Wednesday, September 19, 2007

The Generation Trap

A Washington couple had two vehicles that they own seized by the local Regional Drug Task Force, after their then 24 year-old son was arrested four times in as many months with drugs and money in his possession. The couple appealed the forfeiture of their cars, to the county Superior Court, and lost, and then went on to the Washington State Court of Appeals, where they lost again. News stories are normally designed to be brief, and the Seattle Times piece was no exception. Not feeling that I understood enough about what was being decided to have an intelligent understanding of the case, I hopped over to the court's website, and looked up the actual opinion.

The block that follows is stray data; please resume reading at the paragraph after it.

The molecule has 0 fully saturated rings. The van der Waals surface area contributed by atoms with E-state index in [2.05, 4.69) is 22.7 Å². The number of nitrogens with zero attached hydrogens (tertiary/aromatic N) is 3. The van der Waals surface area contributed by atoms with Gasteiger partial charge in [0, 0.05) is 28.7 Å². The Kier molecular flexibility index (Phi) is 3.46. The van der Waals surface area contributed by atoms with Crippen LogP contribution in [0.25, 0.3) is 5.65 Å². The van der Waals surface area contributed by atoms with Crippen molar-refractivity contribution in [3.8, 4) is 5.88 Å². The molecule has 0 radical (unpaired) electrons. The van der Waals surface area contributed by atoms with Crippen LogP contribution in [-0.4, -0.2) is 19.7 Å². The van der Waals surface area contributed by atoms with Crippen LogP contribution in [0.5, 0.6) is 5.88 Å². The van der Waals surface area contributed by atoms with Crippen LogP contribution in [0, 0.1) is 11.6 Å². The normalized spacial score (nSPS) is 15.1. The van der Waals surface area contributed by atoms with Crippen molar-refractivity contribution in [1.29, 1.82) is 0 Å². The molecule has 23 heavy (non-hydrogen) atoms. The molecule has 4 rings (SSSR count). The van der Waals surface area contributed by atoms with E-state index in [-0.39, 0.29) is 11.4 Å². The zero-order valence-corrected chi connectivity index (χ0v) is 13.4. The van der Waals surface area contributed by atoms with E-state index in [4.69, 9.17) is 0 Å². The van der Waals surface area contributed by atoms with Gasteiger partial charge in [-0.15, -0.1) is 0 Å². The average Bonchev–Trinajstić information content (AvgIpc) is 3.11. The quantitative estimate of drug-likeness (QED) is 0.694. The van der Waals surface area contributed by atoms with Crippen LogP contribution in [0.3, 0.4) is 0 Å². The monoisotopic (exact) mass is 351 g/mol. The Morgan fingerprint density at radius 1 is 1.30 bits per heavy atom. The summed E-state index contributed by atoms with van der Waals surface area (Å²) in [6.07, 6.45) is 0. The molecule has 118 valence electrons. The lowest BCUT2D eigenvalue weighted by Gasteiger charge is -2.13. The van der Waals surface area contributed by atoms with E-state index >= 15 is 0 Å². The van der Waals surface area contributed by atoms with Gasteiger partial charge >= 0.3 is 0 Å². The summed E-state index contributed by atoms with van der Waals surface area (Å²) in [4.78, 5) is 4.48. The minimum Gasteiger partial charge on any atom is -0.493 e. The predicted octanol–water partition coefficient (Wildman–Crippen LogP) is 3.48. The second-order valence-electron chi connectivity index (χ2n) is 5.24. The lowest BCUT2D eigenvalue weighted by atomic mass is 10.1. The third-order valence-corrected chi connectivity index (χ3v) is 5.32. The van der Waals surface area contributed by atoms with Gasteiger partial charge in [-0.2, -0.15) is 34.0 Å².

The lawyer for the parents, in typical fashion, makes the loss out to be a government-demanded erosion of the privacy rights of children. "[... I]f you have a son or daughter that you suspect may be involved in drugs, you better start snooping around and following them around. If you let them drive your car, you may very well lose your car." In practice, as is usually the case, the situation is not quite that dire, but it does put people in an uncomfortable position, as they can't afford to give their loved ones the benefit of the doubt, once their suspicions are aroused. While they are not obligated to jump to the conclusion that their children are guilty right off the bat, they are (in effect) required to conduct "an inquiry a reasonable person would have conducted under the circumstances," which doesn't leave much room for parental sentiment. I expect that it's difficult for many parents to reach a point of reasonable certainty one way or another, completely unclouded by a desire to have their children be innocent of wrongdoing.

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